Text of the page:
Senate takes action on the education crisis

While I am glad to see Senate action on the bill to avert what’s called the Levy Cliff, the gap between what education services are currently funded by levy dollars and what will eventually become more adequate funding from the state general fund. We must now focus on fully funding our K-12 education system without damaging our social safety net. I released the following statement after Senate Bill 5023 passed in the Senate on Wednesday evening:

“Our schools are so much more than places of learning. For many kids, going to school brings stability and normalcy to their lives. I am pleased that we are taking action on the levy cliff bill and will not be cutting $358 million in levy dollars, and creating the largest cut to K-12 education in state history.

“Funds raised by local levies are essential for all of our students who depend on high-quality teachers, classroom support, and small class sizes to help them achieve positive academic outcomes.

“In the 27th, the Tacoma School District would have lost more than $2.6 million in locally approved funding had the Senate refused to take action. Our own school district would have been pushed over the levy cliff.

“Our kids and their teachers deserve better, which is why we must shift our focus to how we will fund education without gutting critical programs within the social safety net. I look forward to working with my colleagues on both sides of the aisle in the coming weeks to do what’s best for our kids and those who are most vulnerable in our state.”

Resentencing of youth ordered by Washington State Supreme Court

On Thursday, March 2, the Washington State Supreme Court ruled that two juveniles from Tacoma involved in the Halloween Candy Case must be resentenced. This ruling is a major win for juvenile justice and sets case law about how the legal system may treat cases involving 16 and 17 year olds.

From the sentencing decision announced in 2013, I was concerned that my constituents did not receive the opportunity to have the benefits of the juvenile justice system. Instead, they were tried as adults and received adult sentences. Combined, these two young people faced the prospect of spending 85 years in prison. The U.S. Supreme Court Case of Miller v. Alabama states that, “children are different.” This is the same sentiment that is quoted in our Supreme Court’s ruling and I could not agree more. The Seattle Times Editorial Board ran a good piece of why we need to consider brain science in juvenile sentencing.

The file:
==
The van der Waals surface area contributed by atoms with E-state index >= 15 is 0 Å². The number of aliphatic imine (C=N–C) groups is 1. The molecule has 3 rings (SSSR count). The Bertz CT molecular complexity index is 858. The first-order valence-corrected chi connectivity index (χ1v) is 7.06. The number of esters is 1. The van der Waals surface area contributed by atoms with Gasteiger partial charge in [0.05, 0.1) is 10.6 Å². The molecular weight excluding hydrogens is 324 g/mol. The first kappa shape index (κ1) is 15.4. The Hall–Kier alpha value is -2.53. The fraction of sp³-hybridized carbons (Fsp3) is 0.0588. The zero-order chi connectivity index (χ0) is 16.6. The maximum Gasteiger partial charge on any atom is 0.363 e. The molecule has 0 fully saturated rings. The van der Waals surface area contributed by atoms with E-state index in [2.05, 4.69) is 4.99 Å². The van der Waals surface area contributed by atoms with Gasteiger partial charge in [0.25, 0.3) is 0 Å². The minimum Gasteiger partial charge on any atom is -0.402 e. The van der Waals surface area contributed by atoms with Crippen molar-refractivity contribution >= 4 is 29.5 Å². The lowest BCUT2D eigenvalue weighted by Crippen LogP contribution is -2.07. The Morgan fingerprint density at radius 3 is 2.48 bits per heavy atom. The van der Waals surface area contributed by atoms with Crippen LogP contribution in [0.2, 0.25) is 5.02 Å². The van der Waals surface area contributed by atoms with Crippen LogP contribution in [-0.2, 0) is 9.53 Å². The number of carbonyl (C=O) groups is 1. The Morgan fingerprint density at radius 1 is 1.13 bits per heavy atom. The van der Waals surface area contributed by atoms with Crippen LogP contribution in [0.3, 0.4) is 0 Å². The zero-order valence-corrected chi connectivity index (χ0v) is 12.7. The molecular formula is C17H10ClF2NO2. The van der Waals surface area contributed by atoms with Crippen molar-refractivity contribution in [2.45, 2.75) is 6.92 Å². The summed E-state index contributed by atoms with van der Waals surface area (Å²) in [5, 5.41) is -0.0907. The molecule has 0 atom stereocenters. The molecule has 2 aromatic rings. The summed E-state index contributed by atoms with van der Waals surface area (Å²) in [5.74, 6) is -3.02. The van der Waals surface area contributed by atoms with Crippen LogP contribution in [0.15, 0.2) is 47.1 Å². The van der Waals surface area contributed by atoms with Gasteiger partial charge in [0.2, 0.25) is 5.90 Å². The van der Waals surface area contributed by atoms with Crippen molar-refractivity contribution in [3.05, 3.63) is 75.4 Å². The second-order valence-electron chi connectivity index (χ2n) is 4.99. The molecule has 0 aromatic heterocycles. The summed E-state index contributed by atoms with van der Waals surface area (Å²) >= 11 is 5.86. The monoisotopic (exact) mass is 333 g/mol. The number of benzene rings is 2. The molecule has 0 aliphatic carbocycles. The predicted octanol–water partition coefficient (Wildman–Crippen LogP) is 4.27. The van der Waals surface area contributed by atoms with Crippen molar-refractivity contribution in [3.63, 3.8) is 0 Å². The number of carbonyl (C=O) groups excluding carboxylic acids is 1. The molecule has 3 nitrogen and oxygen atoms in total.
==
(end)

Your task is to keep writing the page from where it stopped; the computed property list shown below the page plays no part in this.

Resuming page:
To read the Washington State Supreme Court’s ruling in its entirety, click here.

Please keep in touch

I encourage you to please keep in touch with me and my office. I would like to thank all the visitors from the district who have come to Olympia! I have a map of the district in my office and every time we have a constituent visit, they mark where they live. Thank you for being engaged with your democracy!

 

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    Legislative Update – Just 9 days left of the Regular Session!

Legislative Update – Just 9 days left of the Regular Session!

April 17th, 2015|

Dear friends and neighbors,

As we hurtle toward the finish line of the 2015 Legislative Session, all eyes are focused on the budgets. The Operating Budget is the largest policy bill of the session and impacts all Washingtonians.

There are three budgets that help keep the state moving – the Operating budget, the Capital Budget and the Transportation Budget. Each biennium, non-partisan Senate staff put together very helpful resource guides on each of the budgets and important tax information.

This year there is ‘A Citizen’s Guide to the Washington State Budget,’ ‘A Citizen’s Guide to Washington State K-12 Finance,’ ‘A Legislative Guide to Washington State Property Taxes,’ and ‘A Legislative Guide to Washington State’s Tax Structure.’ These little guides provide very useful information!

guides

The Lay of the Land: Bills that continue to move and those that won’t…this year.